Entries in category Travel books
Rolf Potts is perhaps best known for his classic book “Vagabonding”, detailing how to get ready for long-term travel. But “Marco Polo Didn’t Go There” from 2008 is a fine collection of travel stories with an unusual twist, since each chapter has ending notes which describes the circumstances surrounding that particular story. This is a great concept and feels like the director’s commentary track on DVDs.
This little gem has unfortunately been collecting dust on my shelf for a decade since I found it by accident on a sunny morning in San Francisco. There was a time when I bought a lot of books and I shiver at the thought of all those books I’ve carried across the Atlantic ocean in excess baggage.
If you prefer to spend your vacation on a sunny beach instead of walking through crowded cities, this book is not for you. This is a love story about the big cities in the world.
Orhan Pamuk won the Nobel Prize in 2006. He has lived in Istanbul for almost his entire life and this book is the tale of him growing up there, as well as an attempt to describe the mentality of the citizens in the ever-changing city.
In 2004 the actors Ewan McGregor and Charley Boorman went on a four-month trip from London to New York. But to make things interesting they decided to go eastward. On motorbikes. At first things went pretty smooth and they reached the borders of Eastern Europe as planned.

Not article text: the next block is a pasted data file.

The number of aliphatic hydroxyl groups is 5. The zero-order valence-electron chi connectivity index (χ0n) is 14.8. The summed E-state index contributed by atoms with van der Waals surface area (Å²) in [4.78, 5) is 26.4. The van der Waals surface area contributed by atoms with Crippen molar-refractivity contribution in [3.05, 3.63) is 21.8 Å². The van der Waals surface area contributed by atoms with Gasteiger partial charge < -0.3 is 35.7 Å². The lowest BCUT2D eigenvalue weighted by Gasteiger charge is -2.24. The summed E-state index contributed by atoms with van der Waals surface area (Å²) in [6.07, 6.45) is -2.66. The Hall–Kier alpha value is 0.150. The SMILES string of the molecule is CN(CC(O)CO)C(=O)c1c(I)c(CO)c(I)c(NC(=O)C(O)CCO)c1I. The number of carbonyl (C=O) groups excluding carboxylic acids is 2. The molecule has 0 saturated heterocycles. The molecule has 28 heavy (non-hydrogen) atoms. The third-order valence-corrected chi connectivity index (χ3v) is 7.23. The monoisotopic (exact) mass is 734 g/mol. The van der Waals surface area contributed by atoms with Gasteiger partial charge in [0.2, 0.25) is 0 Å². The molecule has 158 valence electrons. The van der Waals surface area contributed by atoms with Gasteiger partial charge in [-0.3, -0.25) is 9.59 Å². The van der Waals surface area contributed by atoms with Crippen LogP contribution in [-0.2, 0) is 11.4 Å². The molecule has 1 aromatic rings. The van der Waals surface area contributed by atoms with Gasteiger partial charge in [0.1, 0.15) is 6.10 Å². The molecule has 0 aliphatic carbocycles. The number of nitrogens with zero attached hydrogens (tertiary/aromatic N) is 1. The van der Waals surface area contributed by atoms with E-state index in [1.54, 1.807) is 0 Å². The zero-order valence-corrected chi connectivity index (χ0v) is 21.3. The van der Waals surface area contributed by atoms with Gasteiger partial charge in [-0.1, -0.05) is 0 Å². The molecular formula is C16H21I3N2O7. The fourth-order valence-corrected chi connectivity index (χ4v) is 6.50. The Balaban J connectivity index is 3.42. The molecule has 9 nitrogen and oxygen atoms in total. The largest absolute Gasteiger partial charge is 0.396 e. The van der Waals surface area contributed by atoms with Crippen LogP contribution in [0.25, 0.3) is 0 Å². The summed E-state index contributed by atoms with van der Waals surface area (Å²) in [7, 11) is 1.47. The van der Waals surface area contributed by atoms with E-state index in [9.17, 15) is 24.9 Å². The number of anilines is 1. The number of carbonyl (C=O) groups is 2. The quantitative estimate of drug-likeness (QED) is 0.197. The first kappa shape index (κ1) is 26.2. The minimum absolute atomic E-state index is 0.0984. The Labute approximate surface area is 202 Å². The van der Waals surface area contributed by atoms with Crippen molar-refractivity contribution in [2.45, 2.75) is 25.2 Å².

Bruce Chatwin had a very unique touch to his storytelling. It often goes from simple dialog to pondering philosophy in less than a few sentences. As a result of this, his books can be both excellent and dry at the same time, even on the same page. But I still consider him to be my all-time favorite travel writer.
This is the story of Merhan Karimi Nasseri and why he lived in Terminal 1 of Charles de Gaulle airport for 16 years. The movie The Terminal from 2004 was based on his story but the movie script was a bit different.
This is the classic tale from 1957 where Jack Kerouac and his buddies from The Beat Generation travel in a haze of weed and caffeine across America. It’s considered to be one of the definitions of Beat literature and was a big influence on writers and artists.
The BBC travel shows with Michael Palin are among the most well-produced mainstream narratives out there. He has made several trips made into books and TV series. This one describes a lap around the Pacific Ocean, a quite original itinerary.